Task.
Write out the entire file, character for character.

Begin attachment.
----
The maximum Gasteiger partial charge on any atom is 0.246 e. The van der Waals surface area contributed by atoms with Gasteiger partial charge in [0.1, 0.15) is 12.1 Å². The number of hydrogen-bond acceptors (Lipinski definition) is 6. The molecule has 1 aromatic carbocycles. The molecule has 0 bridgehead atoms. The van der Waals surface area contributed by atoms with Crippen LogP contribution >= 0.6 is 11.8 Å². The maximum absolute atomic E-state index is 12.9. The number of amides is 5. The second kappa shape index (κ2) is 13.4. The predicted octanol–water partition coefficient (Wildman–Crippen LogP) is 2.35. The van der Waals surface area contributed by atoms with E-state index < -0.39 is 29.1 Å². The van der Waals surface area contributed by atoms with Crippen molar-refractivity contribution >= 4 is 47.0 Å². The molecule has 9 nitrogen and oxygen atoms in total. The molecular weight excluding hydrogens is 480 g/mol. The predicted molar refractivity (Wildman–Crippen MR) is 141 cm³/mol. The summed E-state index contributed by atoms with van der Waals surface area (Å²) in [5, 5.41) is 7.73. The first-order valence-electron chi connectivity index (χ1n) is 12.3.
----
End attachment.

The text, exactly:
The maximum Gasteiger partial charge on any atom is 0.246 e. The van der Waals surface area contributed by atoms with Gasteiger partial charge in [0.1, 0.15) is 12.1 Å². The number of hydrogen-bond acceptors (Lipinski definition) is 6. The molecule has 1 aromatic carbocycles. The molecule has 0 bridgehead atoms. The van der Waals surface area contributed by atoms with Crippen LogP contribution >= 0.6 is 11.8 Å². The maximum absolute atomic E-state index is 12.9. The number of amides is 5. The second kappa shape index (κ2) is 13.4. The predicted octanol–water partition coefficient (Wildman–Crippen LogP) is 2.35. The van der Waals surface area contributed by atoms with E-state index < -0.39 is 29.1 Å². The van der Waals surface area contributed by atoms with Crippen molar-refractivity contribution >= 4 is 47.0 Å². The molecule has 9 nitrogen and oxygen atoms in total. The molecular weight excluding hydrogens is 480 g/mol. The predicted molar refractivity (Wildman–Crippen MR) is 141 cm³/mol. The summed E-state index contributed by atoms with van der Waals surface area (Å²) in [5, 5.41) is 7.73. The first-order valence-electron chi connectivity index (χ1n) is 12.3.